Rajeshree S. Pol – Assistant Professor
Amazing session attended on “Sake”. The knowledge on sake was shared with us by Tushar a certified sake sommelier who happens to be the only Indian sake sommelier with excellent experience of beverage industry.
In Japan Sake is brewed with locally grown sake rice, local mountain stream water and yeast, aiming for a true local sake.
WHEN SAKE IS GOOD?
The secret behind the taste of sake lies, in quality of water, quality sake rice and, above all, the diligence and devotion of sake brewers.
Sake brewing is simply impossible without a great investment in time and effort, and in japan sake is delicious because it is made with the utmost care by people who love sake from the bottoms of their hearts. The marriage of modern and traditional techniques combines with natural ingredients to produce the very finest flavors in Japan.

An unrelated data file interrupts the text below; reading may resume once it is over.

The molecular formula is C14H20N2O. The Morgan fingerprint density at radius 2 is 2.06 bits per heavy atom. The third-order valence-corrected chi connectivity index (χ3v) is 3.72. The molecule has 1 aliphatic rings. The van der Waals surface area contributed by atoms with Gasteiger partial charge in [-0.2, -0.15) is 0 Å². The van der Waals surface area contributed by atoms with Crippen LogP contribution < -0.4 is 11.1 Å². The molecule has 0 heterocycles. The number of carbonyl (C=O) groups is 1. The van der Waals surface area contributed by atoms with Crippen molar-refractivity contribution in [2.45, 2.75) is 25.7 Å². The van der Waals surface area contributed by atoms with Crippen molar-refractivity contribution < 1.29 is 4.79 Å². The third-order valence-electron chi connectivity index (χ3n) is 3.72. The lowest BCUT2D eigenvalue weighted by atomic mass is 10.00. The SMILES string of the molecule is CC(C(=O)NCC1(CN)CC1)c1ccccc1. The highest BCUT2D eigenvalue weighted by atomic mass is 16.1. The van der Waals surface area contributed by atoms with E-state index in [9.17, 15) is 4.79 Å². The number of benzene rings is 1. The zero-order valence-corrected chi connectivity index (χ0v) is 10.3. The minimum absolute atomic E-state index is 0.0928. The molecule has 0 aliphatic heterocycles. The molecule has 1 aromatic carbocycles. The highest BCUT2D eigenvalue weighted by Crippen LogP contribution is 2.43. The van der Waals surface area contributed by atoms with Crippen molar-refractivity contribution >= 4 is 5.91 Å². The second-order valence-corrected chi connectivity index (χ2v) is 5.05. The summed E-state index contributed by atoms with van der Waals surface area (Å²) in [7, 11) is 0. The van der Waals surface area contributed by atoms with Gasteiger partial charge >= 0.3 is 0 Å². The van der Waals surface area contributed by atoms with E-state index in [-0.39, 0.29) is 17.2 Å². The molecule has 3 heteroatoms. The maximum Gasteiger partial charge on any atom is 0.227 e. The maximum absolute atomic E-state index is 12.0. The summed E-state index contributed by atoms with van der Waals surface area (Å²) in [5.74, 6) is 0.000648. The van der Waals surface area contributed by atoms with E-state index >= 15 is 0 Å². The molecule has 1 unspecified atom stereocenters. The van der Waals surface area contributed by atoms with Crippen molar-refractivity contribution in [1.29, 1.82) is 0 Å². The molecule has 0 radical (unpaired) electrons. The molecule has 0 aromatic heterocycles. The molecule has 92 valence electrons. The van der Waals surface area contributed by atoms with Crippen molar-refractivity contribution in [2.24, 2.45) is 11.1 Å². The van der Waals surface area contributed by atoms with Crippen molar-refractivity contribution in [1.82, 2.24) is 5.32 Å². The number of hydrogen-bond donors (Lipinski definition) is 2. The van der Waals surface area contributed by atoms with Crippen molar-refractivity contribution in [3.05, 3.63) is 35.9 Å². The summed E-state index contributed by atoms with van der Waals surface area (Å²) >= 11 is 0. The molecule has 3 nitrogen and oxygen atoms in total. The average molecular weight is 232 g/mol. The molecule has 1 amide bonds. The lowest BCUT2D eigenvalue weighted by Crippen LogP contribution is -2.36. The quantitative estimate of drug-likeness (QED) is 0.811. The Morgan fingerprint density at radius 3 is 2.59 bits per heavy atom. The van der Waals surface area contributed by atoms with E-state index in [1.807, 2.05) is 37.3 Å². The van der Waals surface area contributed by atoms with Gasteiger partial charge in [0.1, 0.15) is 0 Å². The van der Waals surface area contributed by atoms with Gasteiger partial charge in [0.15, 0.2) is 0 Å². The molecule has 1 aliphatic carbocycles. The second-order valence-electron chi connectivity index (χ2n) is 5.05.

So SAKE is not distilled but fermented like wine. With percentage of alcohol is 12-18%.
- Junmai-shu translated as pure rice sake. Nothing is used in its production except rice, water, and koji, the magical mold that converts the starch in the rice into fermentable and non-fermentable sugars.
- Honjozo-shu is sake to which a very small amount of distilled ethyl alcohol (called brewers alcohol) has been added to the fermenting sake at the final stages of production.
- Ginjo-shu This is sake made with rice that has been polished (milled) so that no more than 60% of its original size remains.
- Daiginjo-shu Daiginjo-shu is ginjo-shu made with rice polished even more, so that no more than 50% of the original size of the grain remains.
- Namazake is sake that has not been pasteurized. It should be stored cold, or the flavor and clarity could suffer. Namazake has a fresh, lively touch to the flavor.
Regarding pairing of Japanese sake and cuisine, you can think it based on 5 elements: sweetness, umami flavor, sourness, bitterness, and salty taste.
Rajeshree S. Pol
HOD- Food and Beverage Service Department